It’s just past 7 a.m. as Tavis Clinton’s sanitation truck pulls to a stop in an alley in the Washington, D.C., neighborhood of Petworth, its streets lined by aging rowhouses and the occasional glass-and-metal gentrified upstart apartment complex. The 41-year-old sanitation crew chief, who like the other members of his three-man team is African American, navigates the massive orange city truck through the narrow lanes, his mouth covered in a star-spangled bandana. His colleagues jump off, grab a couple of wheeled bins and swing them in a practiced arc onto a mechanized arm that tips the refuse into the truck. The team then skates the bins back behind the still-quiet homes and sprints to the next set, panting through their face masks in the former swampland’s late spring heat.
Sanitation workers like Clinton show up before dawn to start their 6am shifts, wrapping themselves in masks, gloves, neon jackets and vests, and a take-no-prisoners esprit de corps to get through exhausting shifts removing the locked-down city’s refuse. The streets have been emptier but the trash is heavier with so many staying at home during the coronavirus pandemic. The three-man crews pack into the truck’s cab, where no social distancing is possible. When Clinton gets home to his wife and five children, he sprays his clothes his disinfectant and then scrubs hard in the shower before going anywhere near them.
“It’s tough,” Clinton says. “I just have to trust in my crew that once they leave work, they are home and they’re not out socializing, because it’s all our health at once.”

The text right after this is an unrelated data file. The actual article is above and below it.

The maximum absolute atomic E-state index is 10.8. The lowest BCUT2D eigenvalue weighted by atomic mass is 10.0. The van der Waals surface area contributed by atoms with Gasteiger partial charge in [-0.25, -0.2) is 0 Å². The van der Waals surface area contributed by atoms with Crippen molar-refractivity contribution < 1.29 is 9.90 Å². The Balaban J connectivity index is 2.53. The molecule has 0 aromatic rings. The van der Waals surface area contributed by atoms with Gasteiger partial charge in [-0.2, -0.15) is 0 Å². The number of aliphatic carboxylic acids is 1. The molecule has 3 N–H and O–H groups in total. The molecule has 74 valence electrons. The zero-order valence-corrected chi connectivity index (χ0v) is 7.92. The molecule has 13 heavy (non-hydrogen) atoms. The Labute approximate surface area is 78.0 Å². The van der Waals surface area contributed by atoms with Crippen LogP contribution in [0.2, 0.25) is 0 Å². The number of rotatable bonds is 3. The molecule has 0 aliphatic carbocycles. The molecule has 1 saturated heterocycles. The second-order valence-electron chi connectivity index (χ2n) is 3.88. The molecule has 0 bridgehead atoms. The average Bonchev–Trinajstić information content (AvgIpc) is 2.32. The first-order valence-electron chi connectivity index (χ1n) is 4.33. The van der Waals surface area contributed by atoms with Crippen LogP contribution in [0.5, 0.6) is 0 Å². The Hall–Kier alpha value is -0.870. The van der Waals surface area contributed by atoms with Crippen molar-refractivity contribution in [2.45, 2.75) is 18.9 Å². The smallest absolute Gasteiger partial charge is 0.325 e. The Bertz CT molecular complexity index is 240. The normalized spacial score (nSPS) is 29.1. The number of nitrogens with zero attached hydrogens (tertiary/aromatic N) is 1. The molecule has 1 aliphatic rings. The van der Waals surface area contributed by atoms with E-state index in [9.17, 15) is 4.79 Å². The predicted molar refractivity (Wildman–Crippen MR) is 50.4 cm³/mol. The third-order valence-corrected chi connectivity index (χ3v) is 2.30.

Clinton and his crew are part of the essential workforce that has kept America’s capital running during the pandemic, most of which are African American, according to the city. It’s one of the reasons officials say the African American community here has been so hard hit by COVID-19: While African Americans make up nearly 47% of the District of Columbia’s population, and account for 46% of the city’s COVID-19 cases, they also account for more than 76% of the city’s deaths.
Now, as the District’s officials announce reopening non-essential businesses this Friday, they worry its black and brown residents, who are being disproportionately impacted by the virus, will bear the brunt of a second wave of infections once people leave their houses. Washington D.C. Mayor Muriel Bowser knows she has to both bring back business and minimize the health risk to the largely black and Latinx workers doing the work on the pandemic’s front lines. Latinx are the second highest risk group for COVID-19 in the U.S.; in the District, they make up 11% of the city’s population and 25% of infections. “You don’t get to open up and be successful if people are scared for their lives,” Bowser tells TIME.